Speed 35mm

May 25th

Die Hard cinematographer Jan De Bont made an auspicious directorial debut with this high-concept action blockbuster about a mad bomber targeting an LA bus that has to stay above 50mph in a city known for its congestion. The leads Keanu and Sandra Bullock strike sparks, Jeff Daniels and Joe Morton are terrific in support, and Dennis Hopper chews the scenery as the crazed bomber – sorry, he’s not crazy, “poor people are crazy, Jack, I’m eccentric” – delivering witticisms from the pen of Joss Whedon. Mark Mancina’s score is a triumph of urgency and elation as Keanu attempts to save the day.

A Scanner Darkly 35mm

June 1st

Richard Linklater adapted Philip K Dick’s hallucinogenic novel using his favoured animation technique, rotoscoping, to create a uniquely hellish new world in which an undercover cop in a not-too-distant future becomes involved with a dangerous new drug and begins to lose his own identity as a result. Keanu is said cop, and he’s romancing Winona Ryder in their second film together. But she, and indeed everyone else, may not be what they seem as the drugs start to take hold. A pre-Iron Man Robert Downey Jr is very, very funny in his role as a rambling, voluble, paranoid junkie.

Parenthood

June 5th

Director Ron Howard bade farewell to the 1980s with this ensemble comedy led by Steve Martin dealing with his ever-expanding Midwestern American family. The impressive cast includes Dianne Wiest, Mary Steenburgen, Jason Robards, Joaquin Phoenix, and Rick Moranis. Keanu stretches his comedic muscles as Tod, the not too bright but thoroughly amiable boyfriend to Martin’s fiery oldest daughter Julie (Martha Plimpton), a small but memorable turn. It’s tempting to draw a direct line from Keanu’s performance here to that of Reid Ewing as Dylan, the nice but dim boyfriend to the eldest Dunphy daughter in this current decade’s defining sitcom Modern Family.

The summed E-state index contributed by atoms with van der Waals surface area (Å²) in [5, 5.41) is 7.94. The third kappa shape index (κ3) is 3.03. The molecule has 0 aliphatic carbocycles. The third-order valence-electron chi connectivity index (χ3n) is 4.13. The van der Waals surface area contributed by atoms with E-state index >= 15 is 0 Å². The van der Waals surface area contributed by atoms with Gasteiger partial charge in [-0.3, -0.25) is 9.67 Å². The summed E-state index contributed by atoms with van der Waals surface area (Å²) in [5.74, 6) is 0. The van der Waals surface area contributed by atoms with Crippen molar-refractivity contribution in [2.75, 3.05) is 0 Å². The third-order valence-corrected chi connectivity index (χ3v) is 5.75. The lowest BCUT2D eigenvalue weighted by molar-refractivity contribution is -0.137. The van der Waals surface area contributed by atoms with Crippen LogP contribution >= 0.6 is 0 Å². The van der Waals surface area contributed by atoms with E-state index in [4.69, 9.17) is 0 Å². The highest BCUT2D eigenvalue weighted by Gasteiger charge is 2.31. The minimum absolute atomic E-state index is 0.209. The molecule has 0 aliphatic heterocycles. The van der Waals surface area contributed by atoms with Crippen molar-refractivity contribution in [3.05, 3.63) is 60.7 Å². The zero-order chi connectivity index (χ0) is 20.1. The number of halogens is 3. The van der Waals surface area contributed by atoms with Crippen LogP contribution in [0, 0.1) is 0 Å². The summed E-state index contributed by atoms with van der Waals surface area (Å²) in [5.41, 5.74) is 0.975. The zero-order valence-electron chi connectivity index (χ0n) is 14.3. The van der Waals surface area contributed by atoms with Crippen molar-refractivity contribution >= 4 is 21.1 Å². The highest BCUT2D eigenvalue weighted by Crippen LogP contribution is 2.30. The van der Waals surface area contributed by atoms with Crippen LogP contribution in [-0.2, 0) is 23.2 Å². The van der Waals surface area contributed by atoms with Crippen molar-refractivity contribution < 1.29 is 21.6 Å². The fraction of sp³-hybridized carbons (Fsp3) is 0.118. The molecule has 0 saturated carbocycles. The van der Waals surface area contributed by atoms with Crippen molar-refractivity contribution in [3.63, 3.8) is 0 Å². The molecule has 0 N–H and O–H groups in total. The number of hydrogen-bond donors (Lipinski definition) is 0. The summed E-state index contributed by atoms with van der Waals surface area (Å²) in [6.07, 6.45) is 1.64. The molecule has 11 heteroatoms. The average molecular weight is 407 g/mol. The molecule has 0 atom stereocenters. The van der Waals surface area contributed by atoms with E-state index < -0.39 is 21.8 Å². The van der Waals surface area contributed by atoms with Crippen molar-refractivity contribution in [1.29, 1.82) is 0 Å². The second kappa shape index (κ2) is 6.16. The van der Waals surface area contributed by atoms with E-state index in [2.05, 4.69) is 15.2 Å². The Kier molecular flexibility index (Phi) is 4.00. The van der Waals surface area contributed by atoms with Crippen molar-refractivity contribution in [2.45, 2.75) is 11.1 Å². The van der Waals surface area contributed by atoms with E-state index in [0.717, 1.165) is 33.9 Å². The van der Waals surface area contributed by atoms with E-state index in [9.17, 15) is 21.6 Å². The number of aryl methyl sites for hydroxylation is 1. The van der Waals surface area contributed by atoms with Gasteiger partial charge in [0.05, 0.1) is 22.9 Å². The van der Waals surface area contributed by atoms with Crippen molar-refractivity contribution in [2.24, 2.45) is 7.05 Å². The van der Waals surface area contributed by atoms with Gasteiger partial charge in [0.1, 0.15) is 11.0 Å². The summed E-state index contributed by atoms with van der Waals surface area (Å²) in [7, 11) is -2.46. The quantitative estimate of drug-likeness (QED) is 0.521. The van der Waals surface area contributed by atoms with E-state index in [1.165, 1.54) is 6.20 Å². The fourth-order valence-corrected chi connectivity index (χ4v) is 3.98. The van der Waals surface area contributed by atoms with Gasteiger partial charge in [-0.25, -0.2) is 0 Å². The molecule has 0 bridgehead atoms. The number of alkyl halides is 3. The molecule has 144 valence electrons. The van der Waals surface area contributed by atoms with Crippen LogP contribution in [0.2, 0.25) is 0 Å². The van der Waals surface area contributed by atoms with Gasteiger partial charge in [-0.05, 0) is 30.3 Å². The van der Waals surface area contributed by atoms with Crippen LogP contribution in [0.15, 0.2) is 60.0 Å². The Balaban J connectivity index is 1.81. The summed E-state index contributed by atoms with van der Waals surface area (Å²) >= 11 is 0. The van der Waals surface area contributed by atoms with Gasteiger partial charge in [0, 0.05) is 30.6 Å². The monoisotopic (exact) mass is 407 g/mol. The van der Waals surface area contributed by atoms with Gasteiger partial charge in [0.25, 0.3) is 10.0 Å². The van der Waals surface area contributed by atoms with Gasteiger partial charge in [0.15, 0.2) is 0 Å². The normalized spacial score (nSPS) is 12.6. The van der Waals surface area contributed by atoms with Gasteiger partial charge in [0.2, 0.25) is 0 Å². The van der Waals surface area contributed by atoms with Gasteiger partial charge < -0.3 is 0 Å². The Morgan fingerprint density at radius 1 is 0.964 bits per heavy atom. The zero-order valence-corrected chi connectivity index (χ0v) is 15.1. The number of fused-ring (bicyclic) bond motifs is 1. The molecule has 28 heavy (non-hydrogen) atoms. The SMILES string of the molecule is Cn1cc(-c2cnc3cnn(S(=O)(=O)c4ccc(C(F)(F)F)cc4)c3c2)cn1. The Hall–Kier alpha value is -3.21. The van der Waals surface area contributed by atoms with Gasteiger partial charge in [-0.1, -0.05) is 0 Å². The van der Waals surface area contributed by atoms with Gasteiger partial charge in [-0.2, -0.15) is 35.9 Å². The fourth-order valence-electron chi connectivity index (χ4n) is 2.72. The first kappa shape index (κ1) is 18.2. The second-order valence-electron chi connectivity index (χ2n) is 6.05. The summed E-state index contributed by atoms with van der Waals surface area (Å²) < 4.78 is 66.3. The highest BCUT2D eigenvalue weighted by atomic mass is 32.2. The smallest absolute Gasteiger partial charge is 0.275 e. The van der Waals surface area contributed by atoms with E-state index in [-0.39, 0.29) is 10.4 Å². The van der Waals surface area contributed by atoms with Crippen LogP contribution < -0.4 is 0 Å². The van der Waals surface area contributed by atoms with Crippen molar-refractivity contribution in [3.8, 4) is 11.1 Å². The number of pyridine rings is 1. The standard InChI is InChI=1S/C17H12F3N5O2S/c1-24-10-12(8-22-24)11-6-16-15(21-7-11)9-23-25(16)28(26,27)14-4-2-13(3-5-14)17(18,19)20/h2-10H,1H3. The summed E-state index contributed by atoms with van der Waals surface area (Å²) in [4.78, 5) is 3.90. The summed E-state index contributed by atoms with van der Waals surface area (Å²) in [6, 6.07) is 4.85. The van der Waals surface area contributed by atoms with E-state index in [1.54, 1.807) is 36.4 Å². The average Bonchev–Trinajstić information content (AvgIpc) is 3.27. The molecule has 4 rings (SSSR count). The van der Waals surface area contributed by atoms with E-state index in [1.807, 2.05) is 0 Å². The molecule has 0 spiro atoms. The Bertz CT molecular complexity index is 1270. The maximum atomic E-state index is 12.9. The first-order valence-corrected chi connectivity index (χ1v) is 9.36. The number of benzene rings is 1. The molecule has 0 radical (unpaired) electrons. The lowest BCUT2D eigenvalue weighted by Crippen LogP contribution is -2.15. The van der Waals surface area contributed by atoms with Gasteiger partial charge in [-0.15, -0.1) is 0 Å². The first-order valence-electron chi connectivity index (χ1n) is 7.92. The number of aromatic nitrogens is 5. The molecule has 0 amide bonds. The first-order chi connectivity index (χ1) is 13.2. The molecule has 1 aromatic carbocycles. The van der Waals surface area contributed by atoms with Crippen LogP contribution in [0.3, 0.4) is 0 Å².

River’s Edge

June 7th

Keanu and Dennis Hopper co-star again in a far more sombre movie than Speed. A group of high school friends including Keanu, Ione Skye, Crispin Glover, and Roxana Zal must come to terms with the fact that one of their gang, Daniel Roebuck, has unapologetically killed his girlfriend. This look at the private lives of teenagers; their misdemeanours, code of honour, betrayals; consciously courted controversy by basing the grim tale on a real-life occurrence in California. This is one of Keanu’s earliest roles, agonised and soulful, in a haunting and pitch-black 80s teen drama that almost seems to have invited Heathers.

The Devil’s Advocate

June 14th

Keanu’s up and coming Florida lawyer Kevin Lomax accepts a high-powered position at a New York law firm headed by legal shark John Milton (Al Pacino). Meanwhile, Keanu’s wife, Mary Ann (Charlize Theron in her first Hollywood iteration) begins to have frightening hallucinations warping her sense of reality. Kevin quickly learns that his mentor’s life isn’t about simply winning court cases without scruples. Pacino and Connie Nielsen have something far darker in mind. Pacino literally being the Devil in this gaudy thriller featuring creatures by the legendary Rick Baker; he of the lycanthropic transformations in An American Werewolf in London.

My Own Private Idaho

June 18th